The main difference in this case is the boat is a single engine with the tunnel centered in the hull, this study seems to be talking about a twin engine setup.
     
  6. baeckmo
    Joined: Jun 2009
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    Location: Sweden

    baeckmo Hydrodynamics

    These tunnels have a shape that is thought to be ok for the flow along the hull, but when you introduce the propeller flow, the picture is changed to the worse, just as Comfisherman noted. Most people seem to believe that there are "invisible pipes" in the water, leading the flow straight into the prop, but that is totally wrong!

    The screw is creating a low-pressure zone on its inflow side (we call it a hydraulic sink), and this zone is "attracting" fluid from all directions. This results in a three-dimensional flow, which traverses across the sharp edges between hull and tunnel sides, causing a choking of the inflow to the prop; it is simply "starving" from lack of water. In addition, the inflow velocities are varying along the propeller disc area, due to the stagnant flow. Propellers with high scew blades and large blade area plus four or more blades are slightly more tolerant for such bad inflow conditions, but their efficiency is lower than the best three-bladed screw.

    To illustrate what it looks like, I prepared a "rough and dirty" simulation, that shows the critical cross-flow, and why the tunnel edges must have a good radius in order to avoid turbulence and pockets of stagnant flow. Note that the source for propeller inflow fluid is a semi-oval transverse area slightly ahead of the tunnel entrance, in this case about twice the width of the propeller and ~half the height. These proportions vary with the propeller thrust loading; at hump speed the cross-flow is more severe. The example corresponds roughly to a 16" propeller powered by 145 hp at slightly over 20 knots.

    The upper image shows the flow paths into the prop (the outflow is not shown correctly; it's there just to make the algorithm happy). The lower shows the local inflow velocities into the prop disc. Note the variation!!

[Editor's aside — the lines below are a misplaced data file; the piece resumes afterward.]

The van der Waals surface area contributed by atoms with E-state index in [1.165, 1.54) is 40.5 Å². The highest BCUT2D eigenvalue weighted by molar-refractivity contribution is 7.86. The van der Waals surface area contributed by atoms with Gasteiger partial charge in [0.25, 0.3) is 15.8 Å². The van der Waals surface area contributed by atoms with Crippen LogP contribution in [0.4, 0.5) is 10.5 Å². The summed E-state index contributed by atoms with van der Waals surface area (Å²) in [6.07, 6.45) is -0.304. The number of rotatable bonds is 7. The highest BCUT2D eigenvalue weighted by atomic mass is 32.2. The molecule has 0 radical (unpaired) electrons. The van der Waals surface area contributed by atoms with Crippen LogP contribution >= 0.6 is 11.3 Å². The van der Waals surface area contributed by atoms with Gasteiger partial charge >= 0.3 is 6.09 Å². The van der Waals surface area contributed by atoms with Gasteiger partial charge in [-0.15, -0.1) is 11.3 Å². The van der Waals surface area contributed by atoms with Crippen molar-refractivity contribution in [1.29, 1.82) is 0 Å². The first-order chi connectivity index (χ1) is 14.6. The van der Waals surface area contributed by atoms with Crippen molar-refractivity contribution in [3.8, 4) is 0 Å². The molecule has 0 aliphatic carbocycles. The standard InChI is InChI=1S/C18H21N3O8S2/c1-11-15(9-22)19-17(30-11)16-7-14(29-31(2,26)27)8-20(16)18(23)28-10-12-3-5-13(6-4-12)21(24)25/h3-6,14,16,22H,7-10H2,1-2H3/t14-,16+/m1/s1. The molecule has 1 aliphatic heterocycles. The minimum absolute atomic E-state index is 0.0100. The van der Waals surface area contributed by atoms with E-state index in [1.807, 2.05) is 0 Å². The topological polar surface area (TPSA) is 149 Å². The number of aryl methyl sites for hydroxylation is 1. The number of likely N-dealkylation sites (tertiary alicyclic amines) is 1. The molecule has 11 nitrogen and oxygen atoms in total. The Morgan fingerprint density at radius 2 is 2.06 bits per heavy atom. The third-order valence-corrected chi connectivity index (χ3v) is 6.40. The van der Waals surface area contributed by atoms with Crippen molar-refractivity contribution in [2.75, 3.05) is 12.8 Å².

upload_2024-4-15_19-34-0.png

    upload_2024-4-15_19-34-48.png
     
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  7. HotJava66
    Joined: Apr 2024
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    Location: Michigan

    HotJava66 New Member

    Very interesting, thanks for running the sim. When you talk about a good radius at the tunnel edges, what does that look like? Are we talking 1” radius or something much bigger? Putting a small radius on the current design would be pretty simple but going big not so much. Also, looking at the velocities at the rear of the prop, the lowest pressure is obviously at the top of the tunnel. Is this why venting a tunnel seems to help in some cases? If so that might be something to look into. Any thoughts on the data in the paper I referenced about not having prop blades entering/exiting the tunnel at the same time? Or no worries about trying a 4 blade? Honestly curious from other folks with something similar what is to be gained/lost by running 4 or 5 blades. I’m not looking for maximum speed, a better overall experience quick planing etc is more what I’m looking for. Maybe a better suited 3 blade would be best bet. Hoping to minimize buying multiple props just to test.
     

  8. baeckmo
    Joined: Jun 2009
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    Location: Sweden

    baeckmo Hydrodynamics

    A general rule of thumb for radius around a "hole in a wall" outlet is roughly 25 % of the diameter. In the case with the fluid crossing the edge at an angle, you can reduce it to about 20 %. For your tunnel I'd say 20 % of prop dia at the tunnel entrance, reducing to ~10 mm at the exit end.

    The outflow region of the tunnel should follow the contracting flow in the exit jet. This prevents air to enter the propeller disc from behind, when the transom is running non-wetted. A correct tunnel shape has a function analog to a Kort nozzle, and it should be created with care (which seldom is the case, unfortunately.......).